Posted: Mar 31, 2010 2:19 AM by Jeannette Hynes
Updated: Mar 31, 2010 2:19 AM
To protect and serve, no matter a person's status in the country. The heads of both the Colorado Springs Police Department and the El Paso County Sheriff's Office say they want to be clear: they're not patrolling for illegal immigrants.
"There's a lot of misinformation floating around that maybe we're out rounding people up that are undocumented and we're not. We're only focused and prioritizing those who commit criminal acts in our community," says El Paso County Sheriff Terry Maketa.
Maketa says, for his deputies to do their jobs better, they look to technology. The say they need access to federal immigration information, everything from criminal history to fingerprints.
Both Maketa and Colorado Springs Police Chief Richard Myers were part of a conference Tuesday where agencies from across the state and federal officials got together to discuss their unique and common immigration issues when it comes to law enforcement.
One program has shown results. Right now, the Criminal Justice Center in El Paso County has 16 deputies who are part of the federal 287 (g) program. It allows deputies at the jail access to federal immigration data. When a person is held for a crime in jail, deputies can check to see if they're wanted in their home countries or if they are in the U.S. illegally. Last year, they processed 1,300 people, deporting nearly 450 people. The big difference for the Sheriff's Office is people are spending fewer days in jail and fewer people are in the local jail, somewhat easing the jail's overcrowding issue.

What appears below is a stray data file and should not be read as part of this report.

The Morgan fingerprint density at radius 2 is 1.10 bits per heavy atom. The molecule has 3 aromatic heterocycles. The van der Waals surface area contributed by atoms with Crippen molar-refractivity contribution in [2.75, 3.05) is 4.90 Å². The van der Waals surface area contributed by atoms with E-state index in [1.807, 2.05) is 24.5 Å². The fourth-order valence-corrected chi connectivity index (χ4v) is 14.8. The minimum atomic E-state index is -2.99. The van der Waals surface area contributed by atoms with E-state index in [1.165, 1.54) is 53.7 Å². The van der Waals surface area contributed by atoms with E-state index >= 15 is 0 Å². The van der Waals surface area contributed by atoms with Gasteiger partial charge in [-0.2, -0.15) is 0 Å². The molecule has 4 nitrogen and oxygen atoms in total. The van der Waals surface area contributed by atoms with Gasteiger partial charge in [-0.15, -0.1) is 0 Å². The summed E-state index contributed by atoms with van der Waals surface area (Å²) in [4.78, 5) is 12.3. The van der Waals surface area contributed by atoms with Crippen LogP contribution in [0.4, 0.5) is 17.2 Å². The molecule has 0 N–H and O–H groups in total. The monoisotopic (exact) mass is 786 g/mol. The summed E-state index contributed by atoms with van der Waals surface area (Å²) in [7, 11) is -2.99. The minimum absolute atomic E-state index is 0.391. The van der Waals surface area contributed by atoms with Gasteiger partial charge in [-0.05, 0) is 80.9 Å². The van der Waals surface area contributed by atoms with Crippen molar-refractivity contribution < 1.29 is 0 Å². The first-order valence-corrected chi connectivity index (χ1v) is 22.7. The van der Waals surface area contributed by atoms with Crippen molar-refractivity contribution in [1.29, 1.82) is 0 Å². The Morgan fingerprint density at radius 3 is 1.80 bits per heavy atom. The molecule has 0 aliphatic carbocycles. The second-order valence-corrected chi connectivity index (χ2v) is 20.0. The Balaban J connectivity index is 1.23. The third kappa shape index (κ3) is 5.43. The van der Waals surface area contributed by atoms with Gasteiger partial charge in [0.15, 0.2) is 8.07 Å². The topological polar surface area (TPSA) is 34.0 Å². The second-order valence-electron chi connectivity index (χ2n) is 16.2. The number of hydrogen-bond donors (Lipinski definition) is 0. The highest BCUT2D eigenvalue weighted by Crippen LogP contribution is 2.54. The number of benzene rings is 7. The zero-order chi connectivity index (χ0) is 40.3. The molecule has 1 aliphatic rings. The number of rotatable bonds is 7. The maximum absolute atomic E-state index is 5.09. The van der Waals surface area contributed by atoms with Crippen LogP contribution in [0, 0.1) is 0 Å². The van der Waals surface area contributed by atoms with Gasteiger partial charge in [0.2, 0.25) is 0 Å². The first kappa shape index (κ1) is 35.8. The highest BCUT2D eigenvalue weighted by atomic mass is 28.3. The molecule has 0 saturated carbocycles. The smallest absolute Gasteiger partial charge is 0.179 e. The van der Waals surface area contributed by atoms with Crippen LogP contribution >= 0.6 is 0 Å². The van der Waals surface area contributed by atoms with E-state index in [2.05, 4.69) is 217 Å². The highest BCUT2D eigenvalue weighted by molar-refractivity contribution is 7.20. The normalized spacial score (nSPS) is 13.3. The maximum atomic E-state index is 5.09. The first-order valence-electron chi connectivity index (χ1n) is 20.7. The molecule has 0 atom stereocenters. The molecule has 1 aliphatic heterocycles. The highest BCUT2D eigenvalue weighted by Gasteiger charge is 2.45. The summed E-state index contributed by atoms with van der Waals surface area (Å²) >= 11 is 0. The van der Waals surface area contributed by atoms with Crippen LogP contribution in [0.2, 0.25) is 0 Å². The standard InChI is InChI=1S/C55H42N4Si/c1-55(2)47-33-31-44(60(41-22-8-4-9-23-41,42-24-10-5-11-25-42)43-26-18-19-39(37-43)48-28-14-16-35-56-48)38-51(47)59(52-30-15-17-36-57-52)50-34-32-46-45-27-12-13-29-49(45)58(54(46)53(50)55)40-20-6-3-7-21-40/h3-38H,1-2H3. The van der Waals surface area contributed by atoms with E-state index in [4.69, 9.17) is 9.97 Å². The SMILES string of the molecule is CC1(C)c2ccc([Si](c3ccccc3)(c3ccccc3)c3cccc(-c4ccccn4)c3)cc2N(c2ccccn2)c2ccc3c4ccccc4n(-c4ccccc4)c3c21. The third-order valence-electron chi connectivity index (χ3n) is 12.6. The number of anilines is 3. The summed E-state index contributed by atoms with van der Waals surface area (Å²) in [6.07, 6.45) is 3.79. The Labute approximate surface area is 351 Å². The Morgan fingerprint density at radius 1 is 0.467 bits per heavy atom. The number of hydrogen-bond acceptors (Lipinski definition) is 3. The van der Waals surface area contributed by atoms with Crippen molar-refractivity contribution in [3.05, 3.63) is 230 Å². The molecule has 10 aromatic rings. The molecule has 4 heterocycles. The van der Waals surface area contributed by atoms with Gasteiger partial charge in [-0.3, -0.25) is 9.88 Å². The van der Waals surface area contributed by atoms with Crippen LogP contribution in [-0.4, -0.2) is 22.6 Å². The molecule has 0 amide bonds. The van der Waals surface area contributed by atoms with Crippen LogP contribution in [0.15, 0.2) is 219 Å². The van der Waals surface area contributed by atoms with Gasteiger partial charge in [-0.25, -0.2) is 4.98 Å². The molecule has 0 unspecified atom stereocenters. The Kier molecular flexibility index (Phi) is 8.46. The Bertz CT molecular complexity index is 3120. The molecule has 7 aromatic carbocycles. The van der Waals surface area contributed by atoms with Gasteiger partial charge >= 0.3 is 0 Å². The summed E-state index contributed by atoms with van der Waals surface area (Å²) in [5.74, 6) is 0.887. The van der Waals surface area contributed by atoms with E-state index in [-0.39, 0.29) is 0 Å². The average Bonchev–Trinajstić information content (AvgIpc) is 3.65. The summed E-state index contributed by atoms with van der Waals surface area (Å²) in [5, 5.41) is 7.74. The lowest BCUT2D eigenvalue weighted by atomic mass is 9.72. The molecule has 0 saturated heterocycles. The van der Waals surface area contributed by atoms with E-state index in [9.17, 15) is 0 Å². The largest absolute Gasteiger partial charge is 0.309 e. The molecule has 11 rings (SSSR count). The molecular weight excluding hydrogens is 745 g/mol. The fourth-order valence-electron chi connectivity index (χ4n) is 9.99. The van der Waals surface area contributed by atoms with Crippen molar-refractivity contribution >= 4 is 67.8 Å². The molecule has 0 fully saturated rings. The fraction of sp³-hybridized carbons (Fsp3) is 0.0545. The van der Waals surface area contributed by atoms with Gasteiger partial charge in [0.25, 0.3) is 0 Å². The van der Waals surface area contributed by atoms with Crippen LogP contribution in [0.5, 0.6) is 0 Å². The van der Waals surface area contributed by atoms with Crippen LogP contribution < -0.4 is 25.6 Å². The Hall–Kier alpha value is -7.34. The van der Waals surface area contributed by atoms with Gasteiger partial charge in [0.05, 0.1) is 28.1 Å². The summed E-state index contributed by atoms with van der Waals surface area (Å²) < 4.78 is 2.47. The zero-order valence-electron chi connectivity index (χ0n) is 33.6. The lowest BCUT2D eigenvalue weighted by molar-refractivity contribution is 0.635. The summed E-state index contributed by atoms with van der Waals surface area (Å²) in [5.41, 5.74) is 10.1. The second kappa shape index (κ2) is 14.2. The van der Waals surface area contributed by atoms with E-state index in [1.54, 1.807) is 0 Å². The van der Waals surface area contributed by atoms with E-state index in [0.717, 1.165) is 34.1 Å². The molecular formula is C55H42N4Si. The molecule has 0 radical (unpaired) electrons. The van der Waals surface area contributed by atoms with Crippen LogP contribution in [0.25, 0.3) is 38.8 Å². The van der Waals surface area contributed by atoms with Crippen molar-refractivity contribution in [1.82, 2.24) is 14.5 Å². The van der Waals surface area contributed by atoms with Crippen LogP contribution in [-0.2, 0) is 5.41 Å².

In the near future, El Paso County may be part of a program that would compare fingerprints taken in the county directly with the Immigration and Customs Enforcement (ICE) database.
Chief Myers says one of the problems patrol officers have is when people aren't carrying any form of identification. Myers says immigrants should carry some form of I.D.
"To help with the police mission of solving crimes and identifying not only victims and witnesses but suspects as well," says Myers.
For local and national security, officers say they need to know who's here, and they're looking to Washington D.C. to make long-term changes.